Minister McEntee publishes the Office of the Inspector of Prisons Annual Report 2021
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Minister of Justice Helen McEntee has today published the Office of the Inspector of Prisons Annual Report for 2021. 2021 was the first year in which prison inspections were carried out in accordance with the new 'Inspection Framework for Prisons in Ireland', published by the Office of the Inspector of Prisons in 2020.
In response to the pandemic, and the need to monitor the situation within prisons for prisoners and staff, the Inspector suspended her general inspection programme in 2021 and embarked on a COVID-19 focused inspection schedule, designed to provide a human rights-based assessment of the response of the Prison Service to the pandemic. All 12 prisons were inspected in 2021.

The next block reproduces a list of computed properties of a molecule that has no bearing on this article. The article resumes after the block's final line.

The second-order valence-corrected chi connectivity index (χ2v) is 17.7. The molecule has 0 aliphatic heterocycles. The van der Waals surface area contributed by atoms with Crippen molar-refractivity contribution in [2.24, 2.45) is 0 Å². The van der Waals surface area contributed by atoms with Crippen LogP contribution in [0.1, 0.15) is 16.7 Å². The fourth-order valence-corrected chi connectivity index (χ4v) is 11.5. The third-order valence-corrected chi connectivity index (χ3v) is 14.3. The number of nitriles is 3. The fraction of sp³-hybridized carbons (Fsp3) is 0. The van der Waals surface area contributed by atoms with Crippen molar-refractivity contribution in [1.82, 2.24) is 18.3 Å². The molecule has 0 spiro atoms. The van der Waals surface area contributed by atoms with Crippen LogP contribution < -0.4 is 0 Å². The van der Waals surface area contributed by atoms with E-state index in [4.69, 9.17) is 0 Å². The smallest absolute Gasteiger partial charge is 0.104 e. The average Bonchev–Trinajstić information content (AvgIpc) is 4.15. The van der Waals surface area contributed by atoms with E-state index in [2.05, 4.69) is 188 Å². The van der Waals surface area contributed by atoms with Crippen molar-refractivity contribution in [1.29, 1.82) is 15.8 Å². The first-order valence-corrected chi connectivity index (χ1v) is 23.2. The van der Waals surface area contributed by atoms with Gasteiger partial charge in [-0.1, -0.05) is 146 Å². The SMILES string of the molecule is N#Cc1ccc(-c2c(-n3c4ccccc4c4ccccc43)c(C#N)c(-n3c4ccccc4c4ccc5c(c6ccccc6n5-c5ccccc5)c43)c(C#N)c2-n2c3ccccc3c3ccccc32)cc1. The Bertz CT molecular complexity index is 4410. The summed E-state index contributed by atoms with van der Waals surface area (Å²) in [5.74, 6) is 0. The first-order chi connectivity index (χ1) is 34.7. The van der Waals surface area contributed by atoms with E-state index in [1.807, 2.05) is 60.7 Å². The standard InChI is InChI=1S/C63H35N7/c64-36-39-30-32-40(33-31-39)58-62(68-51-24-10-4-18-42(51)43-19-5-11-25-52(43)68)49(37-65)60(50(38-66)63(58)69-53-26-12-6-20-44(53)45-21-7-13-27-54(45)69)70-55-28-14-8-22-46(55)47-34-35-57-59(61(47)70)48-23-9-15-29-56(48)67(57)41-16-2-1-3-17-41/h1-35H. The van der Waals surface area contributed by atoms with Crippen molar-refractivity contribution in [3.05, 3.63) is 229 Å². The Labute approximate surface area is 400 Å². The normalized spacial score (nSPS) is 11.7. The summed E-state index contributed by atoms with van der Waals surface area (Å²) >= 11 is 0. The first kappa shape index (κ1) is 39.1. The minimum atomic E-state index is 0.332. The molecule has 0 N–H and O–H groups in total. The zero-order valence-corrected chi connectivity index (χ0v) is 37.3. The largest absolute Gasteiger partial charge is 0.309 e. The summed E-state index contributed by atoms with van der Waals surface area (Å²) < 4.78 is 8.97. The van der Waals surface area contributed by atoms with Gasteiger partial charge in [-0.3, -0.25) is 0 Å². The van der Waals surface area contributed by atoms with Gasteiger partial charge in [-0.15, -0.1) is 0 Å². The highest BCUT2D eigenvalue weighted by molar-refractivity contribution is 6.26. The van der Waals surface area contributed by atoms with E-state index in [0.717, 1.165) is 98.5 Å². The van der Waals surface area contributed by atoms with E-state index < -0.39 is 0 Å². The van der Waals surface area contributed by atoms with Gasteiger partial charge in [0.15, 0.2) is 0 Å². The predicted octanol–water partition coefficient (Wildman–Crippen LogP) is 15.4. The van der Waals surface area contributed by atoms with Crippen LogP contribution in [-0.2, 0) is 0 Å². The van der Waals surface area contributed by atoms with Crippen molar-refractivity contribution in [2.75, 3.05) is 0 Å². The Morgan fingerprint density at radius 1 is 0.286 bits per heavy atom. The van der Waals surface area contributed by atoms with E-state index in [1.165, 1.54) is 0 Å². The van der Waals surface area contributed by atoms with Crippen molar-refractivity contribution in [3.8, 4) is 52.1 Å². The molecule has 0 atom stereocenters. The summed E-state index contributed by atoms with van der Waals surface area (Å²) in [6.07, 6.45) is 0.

Welcoming the report, Minister McEntee said:
"The Inspector’s Annual Report for 2021 sets out the excellent work which was achieved during the year in maintaining necessary oversight of Ireland’s prisons.
"The COVID-19 pandemic affected plans for in-depth inspections of individual prisons. Instead the Inspector carried out an overall inspection across all prisons of the Prison Service’s response to the pandemic. The Inspector of Prisons’ reports of these inspections recognised the good work done by the Prison Service during the pandemic and pointed to ways the response could be improved.
"The Prison Service’s constructive engagement with these issues and the resulting adaptation of their approach to COVID-19 is evidence of the benefit of strong independent oversight and its value to our prisons."